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Introduction to XPath


According to the W3C, XPath is a language for addressing parts of an XML document, designed to be used by both XSLT and XPointer. In this article we will learn about XPath, XPath expressions and how to use XPath in .NET and Java.

Author Info:
By: Mamun Zaman
Rating: 5 stars5 stars5 stars5 stars5 stars / 12
August 15, 2007
TABLE OF CONTENTS:
  1. · Introduction to XPath
  2. · Path Expression Syntax
  3. · Getting Elements
  4. · Using XPath

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Introduction to XPath
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XPath, XML Path Language, is an expression language for addressing portions of an XML document or navigating within an XML document. We can also get values of elements and attributes using XPath. XPath is really helpful for parsing XML- based configuration or properties files. XPath is a major element in the XSLT standard.

XPath uses path expressions to select nodes or node-sets in an XML document. These path expressions look very much like URL and traditional file system paths. XPath also supports several functions for string manipulation, comparison and others.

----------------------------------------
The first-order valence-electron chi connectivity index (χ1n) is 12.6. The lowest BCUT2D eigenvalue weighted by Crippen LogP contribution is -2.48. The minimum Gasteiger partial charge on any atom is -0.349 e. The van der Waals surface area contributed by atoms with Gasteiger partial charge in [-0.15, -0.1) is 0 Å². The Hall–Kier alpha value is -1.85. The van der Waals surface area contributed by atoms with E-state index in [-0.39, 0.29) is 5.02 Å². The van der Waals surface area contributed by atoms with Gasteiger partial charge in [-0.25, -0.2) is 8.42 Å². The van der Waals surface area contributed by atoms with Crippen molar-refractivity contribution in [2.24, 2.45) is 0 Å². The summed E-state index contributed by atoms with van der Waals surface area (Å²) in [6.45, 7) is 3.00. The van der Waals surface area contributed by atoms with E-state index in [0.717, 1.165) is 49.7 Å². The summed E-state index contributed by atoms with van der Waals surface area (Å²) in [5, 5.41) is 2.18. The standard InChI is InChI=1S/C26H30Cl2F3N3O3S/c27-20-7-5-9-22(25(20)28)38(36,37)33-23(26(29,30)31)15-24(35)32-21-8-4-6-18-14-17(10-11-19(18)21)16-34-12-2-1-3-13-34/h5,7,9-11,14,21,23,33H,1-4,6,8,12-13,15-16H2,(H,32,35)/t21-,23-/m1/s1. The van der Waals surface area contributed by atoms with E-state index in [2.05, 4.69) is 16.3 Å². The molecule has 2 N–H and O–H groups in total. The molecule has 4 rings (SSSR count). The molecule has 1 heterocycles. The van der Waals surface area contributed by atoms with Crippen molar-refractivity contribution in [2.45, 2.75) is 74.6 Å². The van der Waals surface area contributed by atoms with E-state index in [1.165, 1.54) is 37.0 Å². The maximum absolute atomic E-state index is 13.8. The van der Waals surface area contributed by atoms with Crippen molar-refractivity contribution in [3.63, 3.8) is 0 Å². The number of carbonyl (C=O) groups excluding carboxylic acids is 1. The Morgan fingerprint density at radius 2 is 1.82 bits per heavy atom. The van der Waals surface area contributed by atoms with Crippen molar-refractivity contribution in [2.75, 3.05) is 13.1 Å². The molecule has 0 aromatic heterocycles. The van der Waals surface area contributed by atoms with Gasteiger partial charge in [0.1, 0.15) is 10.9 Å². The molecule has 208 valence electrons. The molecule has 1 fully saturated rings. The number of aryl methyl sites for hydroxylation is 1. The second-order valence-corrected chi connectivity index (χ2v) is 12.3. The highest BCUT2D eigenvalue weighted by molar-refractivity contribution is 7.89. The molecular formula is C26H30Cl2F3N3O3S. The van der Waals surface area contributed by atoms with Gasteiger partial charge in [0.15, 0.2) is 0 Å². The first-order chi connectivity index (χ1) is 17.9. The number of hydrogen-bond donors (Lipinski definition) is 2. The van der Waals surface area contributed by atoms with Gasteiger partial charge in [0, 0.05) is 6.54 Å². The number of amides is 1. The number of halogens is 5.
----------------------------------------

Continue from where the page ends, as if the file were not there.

First we will learn about these path expressions. XML documents are treated as trees of nodes and the root of the tree is called the document node or root node. There are about seven different kinds of nodes. They are element, attribute, text, namespace, processing-instruction, comment, and root nodes. Usually the most used nodes are element, attribute and text. Here is an XML sample.

<bookstore>
 
<book>
   
<title id='1'>XPath Tutorial</title>
    
<author>Mamun Zaman</author>
   
<year>2007</year>
   
<price>00.99</price>
 
</book>
 
<book>
   
<title id='2'>AJAX Tutorial</title>
   
<author>Charles</author>
   
<year>2007</year>
   
<price>03.45</price>
 
</book>
</bookstore>

In this XML sample, the root node is <bookstore>. We have two <book> elements; these are siblings. The <title> node is a child of the <book> element. Similarly, the <book> node is a parent of <title>, <author>, <year> and <price>. The <book> and <bookstore> nodes are ancestors of the <price> node. Similarly, the <book>, <title>, <author>, <year> and <price> nodes are descendants of <bookstore>, the root node. The id is an attribute node. The year value 2007 is a text node.


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